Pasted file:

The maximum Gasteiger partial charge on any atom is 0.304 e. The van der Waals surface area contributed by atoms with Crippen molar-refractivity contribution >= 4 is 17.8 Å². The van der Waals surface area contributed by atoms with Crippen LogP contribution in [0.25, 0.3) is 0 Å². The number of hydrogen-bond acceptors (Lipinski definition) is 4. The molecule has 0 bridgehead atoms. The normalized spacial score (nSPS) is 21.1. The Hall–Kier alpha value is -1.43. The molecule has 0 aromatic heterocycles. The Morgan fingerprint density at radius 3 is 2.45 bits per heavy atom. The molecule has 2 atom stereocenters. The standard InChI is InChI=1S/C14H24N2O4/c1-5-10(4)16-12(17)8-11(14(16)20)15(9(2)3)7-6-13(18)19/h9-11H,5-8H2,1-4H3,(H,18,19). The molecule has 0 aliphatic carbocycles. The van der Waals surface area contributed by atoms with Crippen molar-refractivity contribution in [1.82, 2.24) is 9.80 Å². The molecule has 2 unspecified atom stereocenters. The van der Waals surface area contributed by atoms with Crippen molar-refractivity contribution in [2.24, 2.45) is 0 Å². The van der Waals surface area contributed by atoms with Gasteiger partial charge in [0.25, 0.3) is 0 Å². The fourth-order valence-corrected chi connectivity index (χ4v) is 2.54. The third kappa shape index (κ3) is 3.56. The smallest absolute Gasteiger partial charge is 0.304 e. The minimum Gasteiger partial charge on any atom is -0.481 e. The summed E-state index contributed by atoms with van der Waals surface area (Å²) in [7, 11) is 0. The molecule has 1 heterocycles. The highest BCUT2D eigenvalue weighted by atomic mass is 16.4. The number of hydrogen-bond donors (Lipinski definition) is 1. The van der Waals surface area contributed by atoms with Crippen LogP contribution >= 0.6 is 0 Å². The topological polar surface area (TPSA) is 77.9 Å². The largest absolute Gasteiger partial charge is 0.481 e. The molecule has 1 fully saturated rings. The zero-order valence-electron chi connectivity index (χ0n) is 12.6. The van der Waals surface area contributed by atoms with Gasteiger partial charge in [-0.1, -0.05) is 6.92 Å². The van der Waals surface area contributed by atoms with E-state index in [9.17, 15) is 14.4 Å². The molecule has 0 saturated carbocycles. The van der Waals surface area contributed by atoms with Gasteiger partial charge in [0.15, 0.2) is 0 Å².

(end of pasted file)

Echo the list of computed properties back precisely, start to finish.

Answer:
The maximum Gasteiger partial charge on any atom is 0.304 e. The van der Waals surface area contributed by atoms with Crippen molar-refractivity contribution >= 4 is 17.8 Å². The van der Waals surface area contributed by atoms with Crippen LogP contribution in [0.25, 0.3) is 0 Å². The number of hydrogen-bond acceptors (Lipinski definition) is 4. The molecule has 0 bridgehead atoms. The normalized spacial score (nSPS) is 21.1. The Hall–Kier alpha value is -1.43. The molecule has 0 aromatic heterocycles. The Morgan fingerprint density at radius 3 is 2.45 bits per heavy atom. The molecule has 2 atom stereocenters. The standard InChI is InChI=1S/C14H24N2O4/c1-5-10(4)16-12(17)8-11(14(16)20)15(9(2)3)7-6-13(18)19/h9-11H,5-8H2,1-4H3,(H,18,19). The molecule has 0 aliphatic carbocycles. The van der Waals surface area contributed by atoms with Crippen molar-refractivity contribution in [1.82, 2.24) is 9.80 Å². The molecule has 2 unspecified atom stereocenters. The van der Waals surface area contributed by atoms with Crippen molar-refractivity contribution in [2.24, 2.45) is 0 Å². The van der Waals surface area contributed by atoms with Gasteiger partial charge in [0.25, 0.3) is 0 Å². The fourth-order valence-corrected chi connectivity index (χ4v) is 2.54. The third kappa shape index (κ3) is 3.56. The smallest absolute Gasteiger partial charge is 0.304 e. The minimum Gasteiger partial charge on any atom is -0.481 e. The summed E-state index contributed by atoms with van der Waals surface area (Å²) in [7, 11) is 0. The molecule has 1 heterocycles. The highest BCUT2D eigenvalue weighted by atomic mass is 16.4. The number of hydrogen-bond donors (Lipinski definition) is 1. The van der Waals surface area contributed by atoms with Crippen LogP contribution >= 0.6 is 0 Å². The topological polar surface area (TPSA) is 77.9 Å². The largest absolute Gasteiger partial charge is 0.481 e. The molecule has 1 fully saturated rings. The zero-order valence-electron chi connectivity index (χ0n) is 12.6. The van der Waals surface area contributed by atoms with Gasteiger partial charge in [-0.1, -0.05) is 6.92 Å². The van der Waals surface area contributed by atoms with E-state index in [9.17, 15) is 14.4 Å². The molecule has 0 saturated carbocycles. The van der Waals surface area contributed by atoms with Gasteiger partial charge in [0.15, 0.2) is 0 Å².